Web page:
Technology for Social Good refers to the use of technology – broadly engineering, applied science and computing-based artifacts, algorithm and techniques – towards addressing pressing social problems. Technology is rarely, if ever, “the” solution, but instead works in concert with non-technology based approaches.
The socioecological model of public health clearly establishes the importance of physical and social environments in building healthy, sustainable communities and influencing population health. This research paradigm is firmly embedded in the idea that the health status of an individual is simultaneously produced by individual biology and their surrounding physical, social, cultural and political context.
In this first year writing and communication course you will consider how your work at Tech and after Tech may interact with and affect urban communities and the people who live in them. We will begin by examining our own backgrounds--whether you're a life long city dweller or whether you grew up in a rural or suburban area--and how they have shaped our attitudes toward Atlanta and toward cities generally. These backgrounds, we will see, may condition our attitudes toward the development of urban space.
The Undergraduate Project Studio course offered by the School of Music in Spring 2019 presents the fundamentals of digital signal processing (DSP) as it relates to both physiological signals and musical sound. Students participate in hands-on lab sessions using EEG, ECG, EDA and other body sensors, as well as lecturediscussions of music and writings by composers and researchers who use this data in their work. Students complete weekly lab assignments and reading reflections, in addition developing a design project in small groups.
Nature, Governance, and Sustainability in Costa Rica
This study abroad program will provide a unique opportunity for students to learn and live in the tropics of Central America. Students will take two classes, BIOL 4813 Tropical Biology & Sustainability and PHIL 3127 Science, Technology, and Human Values, that will introduce students to biological, governmental, and societal interactions that help communities protect natural resources, preserve biological diversity, support local innovation, strengthen societal ties, and bolster human capital.
After completing the first course module on personal branding, students will turn their attention to climate-related issues. Working in conjunction with several programs and initiatives both on and off campus, students will consider how climate-related issues affect us both as individuals and employees. For the second course module, students will select a Georgia-based company within the industry they hope to enter, or within which they are already working.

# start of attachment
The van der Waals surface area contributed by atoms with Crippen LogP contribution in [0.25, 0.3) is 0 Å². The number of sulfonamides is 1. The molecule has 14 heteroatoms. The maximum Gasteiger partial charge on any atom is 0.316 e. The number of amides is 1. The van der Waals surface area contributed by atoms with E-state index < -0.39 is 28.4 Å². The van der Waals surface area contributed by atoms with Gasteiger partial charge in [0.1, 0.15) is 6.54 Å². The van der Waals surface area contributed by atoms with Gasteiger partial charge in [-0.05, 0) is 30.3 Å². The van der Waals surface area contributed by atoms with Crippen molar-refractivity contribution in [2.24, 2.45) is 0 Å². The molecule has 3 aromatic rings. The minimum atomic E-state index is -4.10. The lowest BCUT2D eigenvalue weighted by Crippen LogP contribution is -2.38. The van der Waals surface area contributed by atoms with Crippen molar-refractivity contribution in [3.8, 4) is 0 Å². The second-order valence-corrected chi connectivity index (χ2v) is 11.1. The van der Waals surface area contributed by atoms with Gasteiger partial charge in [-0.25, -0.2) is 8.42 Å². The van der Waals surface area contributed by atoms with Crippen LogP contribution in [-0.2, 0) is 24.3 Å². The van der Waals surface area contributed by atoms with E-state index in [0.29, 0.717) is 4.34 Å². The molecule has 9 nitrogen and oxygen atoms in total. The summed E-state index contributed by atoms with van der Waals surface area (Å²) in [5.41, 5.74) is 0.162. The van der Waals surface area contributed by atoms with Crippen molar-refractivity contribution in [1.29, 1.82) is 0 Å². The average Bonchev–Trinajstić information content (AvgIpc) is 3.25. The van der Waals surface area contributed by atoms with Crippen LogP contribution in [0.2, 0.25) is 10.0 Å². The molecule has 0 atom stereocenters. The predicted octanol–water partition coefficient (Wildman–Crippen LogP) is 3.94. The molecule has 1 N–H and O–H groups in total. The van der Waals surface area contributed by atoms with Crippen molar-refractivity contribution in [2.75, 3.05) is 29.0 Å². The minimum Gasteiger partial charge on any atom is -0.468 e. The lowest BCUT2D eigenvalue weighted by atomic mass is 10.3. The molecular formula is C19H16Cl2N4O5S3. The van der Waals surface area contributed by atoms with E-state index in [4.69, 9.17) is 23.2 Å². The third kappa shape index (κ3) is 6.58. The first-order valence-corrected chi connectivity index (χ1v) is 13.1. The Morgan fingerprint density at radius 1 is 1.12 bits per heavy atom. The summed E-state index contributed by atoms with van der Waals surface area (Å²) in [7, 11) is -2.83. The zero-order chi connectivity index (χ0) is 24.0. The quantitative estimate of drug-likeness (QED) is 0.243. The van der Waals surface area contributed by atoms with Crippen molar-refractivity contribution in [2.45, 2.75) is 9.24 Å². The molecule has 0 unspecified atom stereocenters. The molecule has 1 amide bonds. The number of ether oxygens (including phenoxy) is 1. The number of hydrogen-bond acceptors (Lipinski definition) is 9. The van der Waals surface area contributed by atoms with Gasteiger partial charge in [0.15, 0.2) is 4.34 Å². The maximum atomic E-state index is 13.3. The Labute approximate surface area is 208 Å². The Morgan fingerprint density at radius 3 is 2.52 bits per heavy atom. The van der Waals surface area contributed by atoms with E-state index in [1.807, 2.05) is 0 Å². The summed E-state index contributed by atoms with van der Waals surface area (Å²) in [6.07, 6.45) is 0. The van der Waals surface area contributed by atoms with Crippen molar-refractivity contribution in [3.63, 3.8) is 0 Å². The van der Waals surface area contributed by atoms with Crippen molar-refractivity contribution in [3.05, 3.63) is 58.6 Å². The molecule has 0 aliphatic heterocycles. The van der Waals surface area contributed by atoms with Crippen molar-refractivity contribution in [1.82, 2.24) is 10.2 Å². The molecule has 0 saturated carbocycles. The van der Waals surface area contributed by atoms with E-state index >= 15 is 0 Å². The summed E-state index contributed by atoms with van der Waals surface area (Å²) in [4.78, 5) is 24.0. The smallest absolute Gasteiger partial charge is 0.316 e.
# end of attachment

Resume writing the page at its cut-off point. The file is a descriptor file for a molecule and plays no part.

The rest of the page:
The Freshman Seminar course is designed to help students prepare for success in college and reflect on their values, academic plan, and career. Georgia Tech students interested in climate change will not find a clear pipeline from matriculation to graduation to develop skills and knowledge in this area. Our section of GT 1000 is designed to help students chart a course through Georgia Tech, however windy it might be, so that they emerge as climate-conscious citizens prepared to educate others and implement solutions.
This course seeks to engage graduate students (and advanced undergraduates) from across Georgia Tech in exploring what Atlanta looks like through civic data. Today, data on the city are increasingly available. Micro and macro changes in the makeup of local neighborhoods can be tracked through demolition/construction permits, tax records, and community surveys, among other sources; all of which might be easily downloaded by anyone with an internet connection. But data can be available, without necessarily being accessible or actionable.
In this course we will study and explore the principles and practices of interaction design. You will be introduced to a number of different techniques and tools for understanding particular interaction design challenges, you will develop scenarios and storyboards, create low-fidelity prototypes, and iterate on those prototypes to create a final design project.
Health, Community & Universal Design: A Focus on Neighborhood Farmers Markets
Universal Design in the Built Environment is a project-based, 3-credit course that explores the implications of human ability on the usability of places, products, interfaces, and systems for all individuals. Course projects will engage students in solving real world problems through community-driven partnerships with the Georgia Farmers Markets Association and local markets. Using a universal design approach, students will learn how to design for social impact and community health through a focus on local farmer's markets as a locus for social engagement, activity, and good